|Canon T6i« »||5.2 in||4.0 in||3.1 in||19.6 oz||440||n||Feb 2015||749||-||Canon T6i|
|Nikon D7500« »||5.4 in||4.1 in||2.9 in||25.4 oz||950||Y||Apr 2017||1,299||Nikon D7500|
|Nikon D3400« »||4.9 in||3.9 in||3.0 in||15.7 oz||1200||n||Aug 2016||499||-||Nikon D3400|
|Nikon D5500« »||4.9 in||3.8 in||2.8 in||14.8 oz||820||n||Jan 2015||899||-||Nikon D5500|
|Nikon D7200« »||5.4 in||4.2 in||3.0 in||27.0 oz||1110||Y||Mar 2015||1,199||-||Nikon D7200|
|Nikon D300S« »||5.8 in||4.5 in||3.2 in||33.1 oz||950||Y||Jul 2009||1,799||-||Nikon D300S|
|Sony RX100 IV« »||4.0 in||2.3 in||1.6 in||10.5 oz||280||n||Jun 2015||999||-||Sony RX100 IV|
|Sony RX100 III« »||4.0 in||2.3 in||1.6 in||10.2 oz||320||n||May 2014||799||-||Sony RX100 III|
|Sony RX100 II« »||4.0 in||2.3 in||1.5 in||9.9 oz||350||n||Jun 2013||749||-||Sony RX100 II|
|Note: Measurements and pricing do not include easily detachable parts, such as interchangeable lenses or optional viewfinders.|
Any camera decision will naturally be influenced heavily by the price. The retail prices at the time of the camera’s release place the model in the market relative to other models in the producer’s line-up and the competition. The G7X was launched at a lower price than the D500, despite having a lens built in. Usually, retail prices stay at first close to the launch price, but after several months, discounts become available. Later in the product cycle and, in particular, when the replacement model is about to appear, further discounting and stock clearance sales often push the camera price considerably down.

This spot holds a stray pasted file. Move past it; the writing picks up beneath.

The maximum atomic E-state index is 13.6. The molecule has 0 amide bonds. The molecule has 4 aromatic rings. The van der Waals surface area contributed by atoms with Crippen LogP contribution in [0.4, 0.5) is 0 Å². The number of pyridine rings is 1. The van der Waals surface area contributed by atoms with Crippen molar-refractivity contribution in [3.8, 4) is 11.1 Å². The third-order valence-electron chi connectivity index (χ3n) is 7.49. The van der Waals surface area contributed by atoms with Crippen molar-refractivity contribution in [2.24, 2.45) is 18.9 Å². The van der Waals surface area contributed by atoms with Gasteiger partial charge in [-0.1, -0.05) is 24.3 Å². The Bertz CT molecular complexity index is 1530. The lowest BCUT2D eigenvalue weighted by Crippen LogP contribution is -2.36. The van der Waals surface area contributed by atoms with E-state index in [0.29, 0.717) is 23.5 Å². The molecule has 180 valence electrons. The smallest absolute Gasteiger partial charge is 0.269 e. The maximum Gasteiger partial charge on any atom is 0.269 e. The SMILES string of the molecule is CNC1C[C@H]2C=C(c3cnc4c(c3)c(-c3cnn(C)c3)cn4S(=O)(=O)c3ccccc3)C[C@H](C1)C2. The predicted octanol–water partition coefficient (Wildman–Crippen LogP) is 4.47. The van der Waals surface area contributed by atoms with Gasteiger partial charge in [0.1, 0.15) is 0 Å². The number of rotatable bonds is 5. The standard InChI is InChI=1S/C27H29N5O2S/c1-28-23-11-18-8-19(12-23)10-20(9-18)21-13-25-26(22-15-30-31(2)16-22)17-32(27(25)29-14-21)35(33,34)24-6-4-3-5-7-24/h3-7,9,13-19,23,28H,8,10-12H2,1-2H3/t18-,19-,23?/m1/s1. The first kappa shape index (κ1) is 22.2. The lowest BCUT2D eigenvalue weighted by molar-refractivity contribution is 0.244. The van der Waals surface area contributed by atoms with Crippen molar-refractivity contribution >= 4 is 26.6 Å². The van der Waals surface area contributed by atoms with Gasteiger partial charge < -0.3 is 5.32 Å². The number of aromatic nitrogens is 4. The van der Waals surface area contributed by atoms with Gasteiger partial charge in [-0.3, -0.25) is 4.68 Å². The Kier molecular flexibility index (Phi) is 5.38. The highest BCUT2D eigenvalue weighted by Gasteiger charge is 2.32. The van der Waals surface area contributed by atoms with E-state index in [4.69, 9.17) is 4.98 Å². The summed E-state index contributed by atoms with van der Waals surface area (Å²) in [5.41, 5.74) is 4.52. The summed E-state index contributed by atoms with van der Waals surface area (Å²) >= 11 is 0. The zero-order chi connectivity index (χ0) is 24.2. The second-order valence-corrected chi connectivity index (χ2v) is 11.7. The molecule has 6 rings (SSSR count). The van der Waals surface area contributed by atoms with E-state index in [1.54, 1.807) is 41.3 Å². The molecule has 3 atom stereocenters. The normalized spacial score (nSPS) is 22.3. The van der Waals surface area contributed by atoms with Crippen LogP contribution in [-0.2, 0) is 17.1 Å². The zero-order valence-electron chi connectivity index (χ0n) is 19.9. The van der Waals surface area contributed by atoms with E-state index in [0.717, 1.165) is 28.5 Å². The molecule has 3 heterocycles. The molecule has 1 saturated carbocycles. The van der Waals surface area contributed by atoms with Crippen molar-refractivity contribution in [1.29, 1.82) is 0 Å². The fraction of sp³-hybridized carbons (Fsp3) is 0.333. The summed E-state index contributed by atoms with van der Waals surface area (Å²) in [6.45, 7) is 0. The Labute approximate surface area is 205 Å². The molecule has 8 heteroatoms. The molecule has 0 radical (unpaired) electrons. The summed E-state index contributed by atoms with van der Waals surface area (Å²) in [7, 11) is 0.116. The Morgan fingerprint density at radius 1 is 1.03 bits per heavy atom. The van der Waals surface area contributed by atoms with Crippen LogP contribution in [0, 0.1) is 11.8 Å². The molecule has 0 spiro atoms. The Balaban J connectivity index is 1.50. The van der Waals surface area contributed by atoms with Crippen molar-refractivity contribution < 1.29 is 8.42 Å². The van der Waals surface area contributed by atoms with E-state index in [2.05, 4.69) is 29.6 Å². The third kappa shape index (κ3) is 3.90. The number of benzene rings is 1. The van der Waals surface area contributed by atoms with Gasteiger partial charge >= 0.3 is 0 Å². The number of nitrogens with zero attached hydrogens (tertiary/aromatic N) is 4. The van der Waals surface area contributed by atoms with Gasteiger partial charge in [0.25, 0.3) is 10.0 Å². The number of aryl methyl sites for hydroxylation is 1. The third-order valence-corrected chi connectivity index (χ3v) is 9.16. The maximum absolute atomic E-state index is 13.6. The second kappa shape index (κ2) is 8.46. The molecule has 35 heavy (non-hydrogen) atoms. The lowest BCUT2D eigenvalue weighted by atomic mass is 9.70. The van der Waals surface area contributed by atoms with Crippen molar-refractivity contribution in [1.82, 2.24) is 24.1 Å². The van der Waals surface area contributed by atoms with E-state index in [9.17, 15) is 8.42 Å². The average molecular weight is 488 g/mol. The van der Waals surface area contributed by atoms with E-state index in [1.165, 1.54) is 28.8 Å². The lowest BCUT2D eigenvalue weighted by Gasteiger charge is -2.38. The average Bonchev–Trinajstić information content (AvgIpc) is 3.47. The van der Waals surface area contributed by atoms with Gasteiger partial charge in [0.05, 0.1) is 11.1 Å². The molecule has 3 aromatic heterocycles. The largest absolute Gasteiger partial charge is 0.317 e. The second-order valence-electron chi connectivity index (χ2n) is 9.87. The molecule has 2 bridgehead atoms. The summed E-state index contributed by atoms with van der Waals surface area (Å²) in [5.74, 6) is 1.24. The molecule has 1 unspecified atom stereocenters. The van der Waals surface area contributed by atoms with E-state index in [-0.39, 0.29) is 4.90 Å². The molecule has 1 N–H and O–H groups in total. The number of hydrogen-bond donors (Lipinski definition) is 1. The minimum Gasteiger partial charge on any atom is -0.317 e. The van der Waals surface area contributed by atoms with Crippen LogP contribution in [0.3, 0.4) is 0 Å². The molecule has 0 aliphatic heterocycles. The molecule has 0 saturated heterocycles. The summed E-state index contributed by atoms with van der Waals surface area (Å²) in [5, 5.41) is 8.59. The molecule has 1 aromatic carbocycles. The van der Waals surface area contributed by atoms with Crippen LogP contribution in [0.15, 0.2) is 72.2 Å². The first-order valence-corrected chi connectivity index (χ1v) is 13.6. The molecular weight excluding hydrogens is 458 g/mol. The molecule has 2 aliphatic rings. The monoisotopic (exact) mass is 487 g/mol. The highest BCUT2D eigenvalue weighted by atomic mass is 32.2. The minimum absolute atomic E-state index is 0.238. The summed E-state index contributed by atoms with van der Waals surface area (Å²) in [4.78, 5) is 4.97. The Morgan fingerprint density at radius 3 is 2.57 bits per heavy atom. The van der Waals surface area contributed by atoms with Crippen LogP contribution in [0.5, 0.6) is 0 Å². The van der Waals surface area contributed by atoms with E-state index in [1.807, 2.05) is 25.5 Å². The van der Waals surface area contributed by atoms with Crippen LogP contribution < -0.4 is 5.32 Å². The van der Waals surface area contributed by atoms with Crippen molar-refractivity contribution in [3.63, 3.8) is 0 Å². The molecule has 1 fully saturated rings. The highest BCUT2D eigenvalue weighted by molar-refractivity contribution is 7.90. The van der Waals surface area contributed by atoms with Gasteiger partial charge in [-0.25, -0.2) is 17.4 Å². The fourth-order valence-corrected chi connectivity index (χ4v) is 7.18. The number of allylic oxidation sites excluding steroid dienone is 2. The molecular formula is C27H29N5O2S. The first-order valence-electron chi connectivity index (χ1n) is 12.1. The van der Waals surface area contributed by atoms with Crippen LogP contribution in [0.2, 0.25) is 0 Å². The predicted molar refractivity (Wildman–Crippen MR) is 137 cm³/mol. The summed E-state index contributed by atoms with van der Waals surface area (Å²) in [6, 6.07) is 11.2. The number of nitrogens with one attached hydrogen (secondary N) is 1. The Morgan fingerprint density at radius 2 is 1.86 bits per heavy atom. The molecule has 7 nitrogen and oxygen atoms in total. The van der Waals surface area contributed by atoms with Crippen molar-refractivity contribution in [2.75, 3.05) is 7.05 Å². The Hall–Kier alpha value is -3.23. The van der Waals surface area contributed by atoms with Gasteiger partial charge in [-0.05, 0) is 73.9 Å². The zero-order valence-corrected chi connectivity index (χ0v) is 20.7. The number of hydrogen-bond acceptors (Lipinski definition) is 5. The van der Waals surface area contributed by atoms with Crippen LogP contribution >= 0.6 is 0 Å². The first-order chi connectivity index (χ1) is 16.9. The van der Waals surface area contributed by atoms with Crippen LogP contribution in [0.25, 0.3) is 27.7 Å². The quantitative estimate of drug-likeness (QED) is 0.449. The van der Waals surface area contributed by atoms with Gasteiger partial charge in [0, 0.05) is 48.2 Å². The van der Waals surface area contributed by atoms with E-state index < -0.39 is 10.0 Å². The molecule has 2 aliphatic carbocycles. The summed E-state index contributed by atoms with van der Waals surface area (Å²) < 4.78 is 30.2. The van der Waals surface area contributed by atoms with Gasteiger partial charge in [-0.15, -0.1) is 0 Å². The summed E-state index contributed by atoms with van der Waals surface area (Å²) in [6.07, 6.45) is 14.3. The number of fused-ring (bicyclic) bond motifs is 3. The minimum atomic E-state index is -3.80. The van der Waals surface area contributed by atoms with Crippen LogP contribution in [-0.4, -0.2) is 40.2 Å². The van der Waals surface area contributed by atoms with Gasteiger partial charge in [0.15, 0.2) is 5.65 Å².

The imaging sensor is at the core of digital cameras and its size is one of the main determining factors of image quality. A large sensor will generally have larger individual pixels that offer better low-light sensitivity, provide wider dynamic range, and have richer color-depth than smaller pixels in a sensor of the same technological generation. Furthermore, a large sensor camera will give the photographer more possibilities to use shallow depth-of-field in order to isolate a subject from the background. On the downside, larger sensors are more costly to manufacture and tend to lead to bigger and heavier cameras and lenses.
Of the two cameras under consideration, the Canon G7 X features an one-inch sensor and the Nikon D500 an APS-C sensor. The sensor area in the D500 is 218 percent bigger. As a result of these sensor size differences, the cameras have a format factor of, respectively, 2.7 and 1.5. Both cameras have a native aspect ratio (sensor width to sensor height) of 3:2.
With 20.7MP, the D500 offers a higher resolution than the G7X (20MP), but the D500 nevertheless has larger individual pixels (pixel pitch of 4.22μm versus 2.41μm for the G7X) due to its larger sensor. Moreover, the D500 is a somewhat more recent model (by 1 year and 3 months) than the G7X, and its sensor might have benefitted from technological advances during this time that further enhance the light gathering capacity of its pixel-units. Coming back to sensor resolution, it should be mentioned that the D500 has no anti-alias filter installed, so that it can capture all the detail its sensor resolves.
The Canon PowerShot G7 X has a native sensitivity range from ISO 125 to ISO 12800. The corresponding ISO settings for the Nikon D500 are ISO 100 to ISO 51200, with the possibility to increase the ISO range to 50-1640000.